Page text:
New Institute Seeks A Remedy for Medical Misinformation

The Penn Medical Communication Research Institute brings together interdisciplinary researchers with a mission to improve medical communication and health literacy.

By Alina Ladyzhensky

How often have you woken up with a mysterious ache or pain, and immediately turned to Dr. Google instead of getting in touch with your actual doctor? Internet searches are a common, quick way to get answers, but also a profound shift in how many of us now access medical information. 

While online medical information has the potential to make people more informed and health literate, it can also be harmful – as demonstrated by the rampant and ongoing spread of medical misinformation during the COVID-19 pandemic. How can medical messages do the most good while reducing the harmful side-effects?

Anne R. Cappola
Anne R. Cappola, M.D., Sc.M.

The Penn Medical Communication Research Institute (PMCRI) is a new collaboration between the Annenberg School for Communication and Perelman School of Medicine at the University of Pennsylvania aiming to find out how to reduce medical misinformation. Led by Anne R. Cappola, M.D., Sc.M., a Professor of Medicine at the Perelman School, PMCRI is supporting research that helps determine how patients, especially those in vulnerable groups, can best access reliable, effective information. It also seeks strategies to boost trust in scientific research and healthcare providers – rather than search engine results – as primary sources of medical knowledge.

As director, Cappola brings comprehensive expertise as a clinician, investigator, and medical journal editor. Her role is to connect and support the many experts across Penn who have expertise in different facets of the problem, including researchers from the Annenberg School for Communication, Penn Nursing, Perelman School of Medicine, and School of Engineering and Applied Sciences.

“Surprisingly little research has been performed to understand the flow of medical communication and how medical misinformation propagates,” Cappola says.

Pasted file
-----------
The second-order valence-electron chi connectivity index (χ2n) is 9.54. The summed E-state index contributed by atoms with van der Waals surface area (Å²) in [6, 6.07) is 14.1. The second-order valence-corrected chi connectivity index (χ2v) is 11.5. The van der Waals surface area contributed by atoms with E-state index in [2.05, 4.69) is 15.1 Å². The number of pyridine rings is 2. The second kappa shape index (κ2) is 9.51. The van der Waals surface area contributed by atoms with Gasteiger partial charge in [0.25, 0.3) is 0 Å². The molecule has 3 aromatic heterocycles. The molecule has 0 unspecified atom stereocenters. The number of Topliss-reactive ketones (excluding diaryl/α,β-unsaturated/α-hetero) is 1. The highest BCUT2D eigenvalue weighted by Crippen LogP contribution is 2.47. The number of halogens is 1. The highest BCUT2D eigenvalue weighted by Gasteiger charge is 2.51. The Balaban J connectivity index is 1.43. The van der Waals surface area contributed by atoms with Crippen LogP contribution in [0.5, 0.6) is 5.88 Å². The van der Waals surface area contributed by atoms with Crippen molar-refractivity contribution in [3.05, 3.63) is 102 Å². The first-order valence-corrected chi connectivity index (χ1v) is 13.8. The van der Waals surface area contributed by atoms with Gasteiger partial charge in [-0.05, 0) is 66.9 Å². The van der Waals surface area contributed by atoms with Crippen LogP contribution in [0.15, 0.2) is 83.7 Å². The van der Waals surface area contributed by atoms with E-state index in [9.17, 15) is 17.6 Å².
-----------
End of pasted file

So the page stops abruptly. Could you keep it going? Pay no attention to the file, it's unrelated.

PMCRI’s research is already underway, having awarded grants to five pilot projects, each listed below with their principal investigators:

Assessing Misinformation in Healthcare Advertising

The researchers will develop and test a tool designed to assess misinformation across various domains of health advertising — including implantable devices, supplements, hospitals/health systems, clinical service providers, insurance companies, and assistive devices.

  • Matthew McCoy, Ph.D., Perelman School of Medicine
  • Ari Friedman, MD, Ph.D., Perelman School of Medicine

Reducing Medical Bias Among Clinicians-in-Training

What are the effects of clinician peer networks on medical bias in a medical training center? The researchers will test whether altering the peer networks of resident clinicians can reduce race and gender biases in the trainees’ medical decision-making.

  • Damon Centola, Ph.D., Annenberg School for Communication
  • Raina Merchant, M.D., Perelman School of Medicine

Increasing COVID-19 Vaccination Rates in Lower-Income Communities

The team will test four different “myth busting” messaging strategies related to vaccines and compare them to a control strategy, with the added aim of countering vaccine misinformation.

  • Jessica Fishman, Ph.D., Annenberg School for Communication and Perelman School of Medicine
  • Gregory Bisson, M.D., M.S.C.E., Perelman School of Medicine
  • Melanie Kornides, Sc.D., M.P.H., A.P.R.N., Penn Nursing
  • Joseph Cappella, Ph.D., Annenberg School for Communication 

Communicating with Parents about COVID-19 Vaccines for Children

The investigators will develop vaccine messaging prototypes for pediatric providers and test the messages among parents of children under 12 through online panel services. 

  • Alison Buttenheim, M.B.A., Ph.D., Penn Nursing
  • Sharath Guntuku, Ph.D., Penn School of Engineering & Applied Sciences

Improving Diversity and Inclusion in Pediatric Clinical Research Trials

The team will assess the impact of showing Black parents the value of enrolling Black children in clinical trials. Their results will inform a larger study on trial enrollment among diverse groups who are underrepresented in pediatric clinical research.

  • Jessica Fishman, Ph.D., Annenberg School for Communication and Perelman School of Medicine
  • Andy Tan, Ph.D., Annenberg School for Communication 
  • Kevin Johnson, M.D., M.S., Perelman School of Medicine and School of Engineering and Applied Science, with a secondary appointment at the Annenberg School for Communication.
  • Susan Furth, M.D., Ph.D., Perelman School of Medicine.

“Our mission at the Annenberg School is to be at the vanguard of research that can make an impact on the world,” says John L. Jackson, Jr., Walter H. Annenberg Dean of the Annenberg School and Richard Perry University Professor. “We are thrilled that PMCRI is not only focused on one of the most critical issues of our day, but also providing a hub for researchers from across the University of Pennsylvania to share and augment their expertise.”

PMCRI will also collaborate with other institutes and centers across Penn, including the Leonard Davis Institute, the Institute for Biomedical Informatics, the Institute for Translational Medicine and Therapeutics, the Center for Health Care Innovation, the Alzheimer’s Disease Research Center, the Center for Digital Health, and the Center for Community Health Workers.